The ACLU-NJ's Baseline Cannabis Justice Plan calls for:
Equity-focused distribution of fundingMaking sure fees specifically go toward reinvestment in communities hit hardest by the drug war, and specifically do not go toward funding of law enforcement, which has been responsible for carrying out the drug war. Expanded hearings and advisory board to inform the CRC’s recommendations on spending revenue from the social equity excise fee Dedicated funding and staff for Office of Minority, Disabled Veterans and Women Cannabis Business Development
Real opportunities in the industry for people impacted by the drug warPriority applicant status, fee waivers, start-up capital and other resources to support the participation in the industry of individuals harmed by cannabis criminalization Hiring requirements for businesses to extend opportunities to individuals from disproportionately impacted municipalities No artificial limits on licenses
Meaningful public participation, guidance for municipalities and transparency
NEW YORK & LOS ANGELES--(BUSINESS WIRE)--PRESS RELEASE--Tilray, Inc., a global cannabis-lifestyle and consumer packaged goods company, and MedMen Enterprises Inc., an American cannabis retailer, have announced that Tilray has acquired the majority of the outstanding senior secured convertible notes of MedMen that were originally held by certain funds affiliated with Gotham Green Partners, LLC and other funds. The acquisition provides Tilray with a path, subject to necessary regulatory approvals, to obtain a significant equity position in MedMen through conversion of the notes and exercise of associated warrants following U.S. cannabis legalization (or Tilray’s waiver of such condition). In connection with the sale of the notes, MedMen and GGP amended the restrictive covenants and extended the debt maturity to 2028 to provide MedMen the flexibility to execute on its growth priorities and explore additional strategic opportunities. In addition, MedMen has separately announced a significant equity investment from a private placement of MedMen Shares (as defined below) and warrants to a group of investors.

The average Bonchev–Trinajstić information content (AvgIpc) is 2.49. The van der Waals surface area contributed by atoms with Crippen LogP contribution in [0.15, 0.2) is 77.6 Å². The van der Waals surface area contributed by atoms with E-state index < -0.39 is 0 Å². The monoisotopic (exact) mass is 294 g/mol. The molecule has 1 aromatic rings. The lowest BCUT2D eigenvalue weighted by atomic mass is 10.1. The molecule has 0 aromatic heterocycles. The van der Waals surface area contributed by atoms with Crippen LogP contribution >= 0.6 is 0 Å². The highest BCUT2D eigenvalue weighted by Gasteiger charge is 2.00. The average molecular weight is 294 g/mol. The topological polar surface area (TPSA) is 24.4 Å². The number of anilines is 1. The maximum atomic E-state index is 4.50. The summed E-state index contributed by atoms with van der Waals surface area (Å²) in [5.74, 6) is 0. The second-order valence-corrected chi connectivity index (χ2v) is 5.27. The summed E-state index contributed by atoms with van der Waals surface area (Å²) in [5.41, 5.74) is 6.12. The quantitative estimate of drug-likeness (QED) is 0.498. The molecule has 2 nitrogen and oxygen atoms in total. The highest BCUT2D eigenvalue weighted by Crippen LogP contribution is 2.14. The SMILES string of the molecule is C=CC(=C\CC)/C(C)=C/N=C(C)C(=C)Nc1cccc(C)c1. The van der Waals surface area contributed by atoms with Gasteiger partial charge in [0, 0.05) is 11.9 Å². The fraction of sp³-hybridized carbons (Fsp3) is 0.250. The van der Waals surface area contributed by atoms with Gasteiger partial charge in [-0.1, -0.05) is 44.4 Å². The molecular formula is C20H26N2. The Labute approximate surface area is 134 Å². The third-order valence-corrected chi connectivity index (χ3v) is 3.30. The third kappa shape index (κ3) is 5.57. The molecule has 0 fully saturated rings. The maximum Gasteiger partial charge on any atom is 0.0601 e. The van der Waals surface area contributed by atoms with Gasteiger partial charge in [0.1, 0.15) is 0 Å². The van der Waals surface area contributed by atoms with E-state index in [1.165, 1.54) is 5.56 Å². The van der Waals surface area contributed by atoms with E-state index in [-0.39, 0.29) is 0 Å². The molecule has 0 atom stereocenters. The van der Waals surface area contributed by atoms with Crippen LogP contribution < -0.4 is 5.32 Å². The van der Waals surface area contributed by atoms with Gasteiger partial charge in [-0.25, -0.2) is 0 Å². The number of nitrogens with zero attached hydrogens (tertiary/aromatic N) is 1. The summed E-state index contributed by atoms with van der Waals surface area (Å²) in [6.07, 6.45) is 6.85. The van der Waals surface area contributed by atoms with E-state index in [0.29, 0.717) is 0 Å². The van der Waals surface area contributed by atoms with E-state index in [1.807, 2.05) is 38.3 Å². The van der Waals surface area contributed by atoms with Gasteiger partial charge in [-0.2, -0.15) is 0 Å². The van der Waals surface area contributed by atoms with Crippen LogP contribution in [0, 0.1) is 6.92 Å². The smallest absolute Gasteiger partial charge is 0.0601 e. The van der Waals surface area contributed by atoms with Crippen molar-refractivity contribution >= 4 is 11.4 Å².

MedMen is a cannabis retail brand in the U.S., holding 21 licenses and 25 retail locations across key urban centers, including the Bay Area, Los Angeles, Boston, Chicago and Las Vegas, and a significant position in California, the world’s largest market. Prior to U.S. federal legalization of cannabis, and subject to compliance with applicable laws and stock exchange rules, MedMen will actively explore opportunities to expand MedMen’s footprint across international markets.
Irwin D. Simon, Tilray’s chairman and CEO, said, “Backed by accelerating trends towards legalization globally, we are focused on building the world's leading cannabis-focused consumer branded company with a goal of $4 billion of revenue by the end of our fiscal 2024. The investment we are announcing in MedMen securities today, one of the most recognized brands in the $80 billion U.S. cannabis market, is a critical step towards delivering on our objective as we work to enable Tilray to lead the U.S. market when legalization allows.”
Simon continued, “Our ability to maximize value from this game-changing transaction rests on the support of our shareholders at the upcoming Special Meeting to vote on our Authorized Shares Proposal, which will increase the number of authorized shares Tilray has available to not only complete this transaction, but also to execute on other strategic acquisitions. I cannot stress enough the importance of making our shareholders’ voices count to enable us to maximize our potential to create substantial value for our shareholders in the near-term and in the future.”
Tom Lynch, MedMen’s chairman and CEO, added, “Our management team has spent the past 18 months executing a disciplined turnaround plan. We are grateful to our stakeholders for their patience and support as we worked to fix the business and rebuild trust and credibility. We believe that patience has paid off, as these efforts have succeeded in attracting partners who share our vision for building the world’s most powerful cannabis retail brand. In addition, the proceeds from the private placement and amendments to the notes, gives MedMen the cash and flexibility to match our revenue trajectory to our operational expertise and internationally renowned brand. MedMen 2.0 is here, and we are thrilled to embark on the next stage of our journey.”